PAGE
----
Six months later, in September, the furnace is serviced for $200.
Then the tenants move out at the end of November. You send in a crew to paint the inside of the unit, costing $1,850.
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You receive $0 in rent for December and January, while you advertise the property for rent, show it to prospective renters, run tenant screening reports on applicants, negotiate and sign a new lease agreement, etc.
Placing the new renters costs you one month’s rent, plus the normal 8%, so for February’s rent you chalk off $1,080 for property management expenses.
Your property hums along for a while, then in July another $375 repair comes along.
In October, you send a maintenance worker out to check on some additional furnace issues. Another $250 disappears.
It’s worth noting that repairs are not the landlord’s worst enemy here. Sure this is a made-up example, but this is a typical two-year snapshot of a rental property. You may have noticed that it was actually the turnover the cost the landlord the most: $2,000 in lost rent, $1,000 in extra property management labor expenses, and $1,850 in painting expenses.
Here’s a breakdown in chart format:
|Month||Rent Collected||Mortgage||Repairs & CapEx||Maintenance||Management Costs||Total Expenses||Cash Flow|
Averaging Monthly Real Estate Cash Flow
Yes, for most months in the example above, the landlord pocketed the full rent minus the mortgage.
But that hardly tells the whole picture, does it?
When you take the long-term averages of these costs, monthly real estate cash flow looks more like this:
(Who doesn’t love a good Sankey diagram?)
If you want to succeed as a rental investor, learn to forecast these long-term average costs accurately! That’s how you can forecast your monthly profits and true real estate cash flow.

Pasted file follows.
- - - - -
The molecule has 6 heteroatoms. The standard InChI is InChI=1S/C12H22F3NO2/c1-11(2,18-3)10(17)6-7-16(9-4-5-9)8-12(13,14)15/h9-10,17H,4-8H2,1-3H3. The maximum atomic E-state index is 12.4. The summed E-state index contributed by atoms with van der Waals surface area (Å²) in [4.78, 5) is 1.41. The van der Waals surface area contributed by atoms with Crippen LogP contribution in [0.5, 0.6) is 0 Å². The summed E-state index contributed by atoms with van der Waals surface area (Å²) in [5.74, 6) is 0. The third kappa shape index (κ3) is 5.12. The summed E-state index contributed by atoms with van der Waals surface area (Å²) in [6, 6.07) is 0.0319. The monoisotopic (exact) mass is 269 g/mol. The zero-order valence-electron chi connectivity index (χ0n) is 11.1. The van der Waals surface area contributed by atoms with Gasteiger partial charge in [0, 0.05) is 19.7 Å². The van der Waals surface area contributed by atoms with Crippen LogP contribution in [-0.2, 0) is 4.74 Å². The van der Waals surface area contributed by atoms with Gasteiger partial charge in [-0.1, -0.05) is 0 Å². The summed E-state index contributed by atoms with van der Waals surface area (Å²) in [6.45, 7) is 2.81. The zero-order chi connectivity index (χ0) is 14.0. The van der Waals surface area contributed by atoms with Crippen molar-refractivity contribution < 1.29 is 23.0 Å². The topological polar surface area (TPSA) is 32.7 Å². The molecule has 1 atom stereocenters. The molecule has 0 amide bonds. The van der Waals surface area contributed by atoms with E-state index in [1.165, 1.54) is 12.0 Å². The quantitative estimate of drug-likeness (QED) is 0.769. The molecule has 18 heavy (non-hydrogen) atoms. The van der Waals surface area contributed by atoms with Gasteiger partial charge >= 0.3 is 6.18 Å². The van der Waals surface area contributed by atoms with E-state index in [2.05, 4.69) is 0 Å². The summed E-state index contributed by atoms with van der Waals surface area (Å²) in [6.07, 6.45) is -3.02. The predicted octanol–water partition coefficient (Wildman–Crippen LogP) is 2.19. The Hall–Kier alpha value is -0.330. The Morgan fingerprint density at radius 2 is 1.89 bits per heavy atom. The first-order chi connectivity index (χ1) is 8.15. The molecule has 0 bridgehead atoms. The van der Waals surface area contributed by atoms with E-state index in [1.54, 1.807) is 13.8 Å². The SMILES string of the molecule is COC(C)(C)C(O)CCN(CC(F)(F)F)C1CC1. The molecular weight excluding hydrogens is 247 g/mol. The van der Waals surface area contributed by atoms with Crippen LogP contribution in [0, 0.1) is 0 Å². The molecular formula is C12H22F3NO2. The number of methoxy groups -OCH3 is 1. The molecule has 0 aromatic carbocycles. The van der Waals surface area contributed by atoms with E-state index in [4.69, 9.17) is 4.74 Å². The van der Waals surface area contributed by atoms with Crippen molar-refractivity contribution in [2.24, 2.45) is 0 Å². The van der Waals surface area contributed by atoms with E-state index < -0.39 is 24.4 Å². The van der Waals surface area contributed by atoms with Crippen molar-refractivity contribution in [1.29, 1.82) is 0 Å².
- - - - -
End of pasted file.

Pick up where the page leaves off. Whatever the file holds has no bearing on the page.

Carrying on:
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Stay Liquid, My Friends
Everyone should have an emergency fund or cash reserve. After all, you never know when an unexpected medical bill will come along. Or your car will need an expensive repair. Or your spouse will run off with an alligator wrestler from the circus and leave you with nothing but bills.
But for landlords, this goes doubly.
Look at the example above. Out of the clear blue sky, the occasional lightning bolt of expenses came crashing down on our imaginary landlord friend.
That’s how it is, owning rental properties. To prepare for these expenses, landlords need to stay liquid with an expense fund, which they fill up to a certain cash cushion before touching any of their profits.
A good rule of thumb for a cash cushion is the greater of either $2,500 or three months’ rent. Landlords need to be prepared for turnovers, for repairs, for whatever comes down the pike at them.
And yes, even if you have a $2,500 cash cushion, you could still be hit with a $3,500 roof repair bill. But it’s a lot easier to come up with an extra $1,000 than it is to come up with an extra $3,500, right?
Leave yourself options to draw on in emergencies, such as unused credit cards, HELOCs (try Figure for a five-day closing), equities, etc. When a repair or turnover rears up at you, you’ll be ready for it, which is the difference between “Well, that’s annoying,” and “Oh @$%&, how the @#*% am I going to feed my family this month?!”
Cash cushion = important.
What to Do Now:
- Comment below: How accurate are your real estate cash flow forecasts over time? How have things gone sideways for you in the past?